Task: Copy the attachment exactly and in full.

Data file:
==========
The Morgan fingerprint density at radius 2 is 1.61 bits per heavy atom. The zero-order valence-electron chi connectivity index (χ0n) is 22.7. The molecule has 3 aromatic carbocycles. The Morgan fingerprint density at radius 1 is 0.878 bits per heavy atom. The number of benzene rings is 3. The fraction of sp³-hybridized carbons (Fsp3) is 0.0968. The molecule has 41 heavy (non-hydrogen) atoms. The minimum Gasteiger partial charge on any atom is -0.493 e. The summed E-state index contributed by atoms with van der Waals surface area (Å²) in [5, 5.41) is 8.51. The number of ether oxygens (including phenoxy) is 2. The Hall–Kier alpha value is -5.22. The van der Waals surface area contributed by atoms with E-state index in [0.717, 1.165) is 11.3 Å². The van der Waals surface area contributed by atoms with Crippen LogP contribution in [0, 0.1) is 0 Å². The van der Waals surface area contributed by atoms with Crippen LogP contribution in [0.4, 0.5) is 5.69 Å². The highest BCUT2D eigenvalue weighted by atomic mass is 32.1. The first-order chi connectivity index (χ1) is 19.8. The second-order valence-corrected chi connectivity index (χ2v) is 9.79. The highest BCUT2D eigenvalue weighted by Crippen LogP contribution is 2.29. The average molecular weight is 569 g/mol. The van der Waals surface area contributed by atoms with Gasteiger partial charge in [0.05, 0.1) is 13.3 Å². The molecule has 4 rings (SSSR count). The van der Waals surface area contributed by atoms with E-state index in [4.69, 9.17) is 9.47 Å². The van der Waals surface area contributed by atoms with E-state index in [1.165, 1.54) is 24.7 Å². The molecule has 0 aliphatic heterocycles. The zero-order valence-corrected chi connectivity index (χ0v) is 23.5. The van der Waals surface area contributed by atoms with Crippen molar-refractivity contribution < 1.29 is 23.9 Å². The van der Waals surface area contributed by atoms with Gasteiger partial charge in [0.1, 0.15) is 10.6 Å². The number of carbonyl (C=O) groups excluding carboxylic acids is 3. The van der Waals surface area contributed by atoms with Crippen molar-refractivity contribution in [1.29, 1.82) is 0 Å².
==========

The Morgan fingerprint density at radius 2 is 1.61 bits per heavy atom. The zero-order valence-electron chi connectivity index (χ0n) is 22.7. The molecule has 3 aromatic carbocycles. The Morgan fingerprint density at radius 1 is 0.878 bits per heavy atom. The number of benzene rings is 3. The fraction of sp³-hybridized carbons (Fsp3) is 0.0968. The molecule has 41 heavy (non-hydrogen) atoms. The minimum Gasteiger partial charge on any atom is -0.493 e. The summed E-state index contributed by atoms with van der Waals surface area (Å²) in [5, 5.41) is 8.51. The number of ether oxygens (including phenoxy) is 2. The Hall–Kier alpha value is -5.22. The van der Waals surface area contributed by atoms with E-state index in [0.717, 1.165) is 11.3 Å². The van der Waals surface area contributed by atoms with Crippen LogP contribution in [0, 0.1) is 0 Å². The van der Waals surface area contributed by atoms with Crippen LogP contribution in [0.4, 0.5) is 5.69 Å². The highest BCUT2D eigenvalue weighted by atomic mass is 32.1. The first-order chi connectivity index (χ1) is 19.8. The second-order valence-corrected chi connectivity index (χ2v) is 9.79. The highest BCUT2D eigenvalue weighted by Crippen LogP contribution is 2.29. The average molecular weight is 569 g/mol. The van der Waals surface area contributed by atoms with Gasteiger partial charge in [0.05, 0.1) is 13.3 Å². The molecule has 4 rings (SSSR count). The van der Waals surface area contributed by atoms with E-state index in [4.69, 9.17) is 9.47 Å². The van der Waals surface area contributed by atoms with E-state index in [1.165, 1.54) is 24.7 Å². The molecule has 0 aliphatic heterocycles. The zero-order valence-corrected chi connectivity index (χ0v) is 23.5. The van der Waals surface area contributed by atoms with Crippen molar-refractivity contribution < 1.29 is 23.9 Å². The van der Waals surface area contributed by atoms with Gasteiger partial charge in [0.1, 0.15) is 10.6 Å². The number of carbonyl (C=O) groups excluding carboxylic acids is 3. The van der Waals surface area contributed by atoms with Crippen molar-refractivity contribution in [1.29, 1.82) is 0 Å².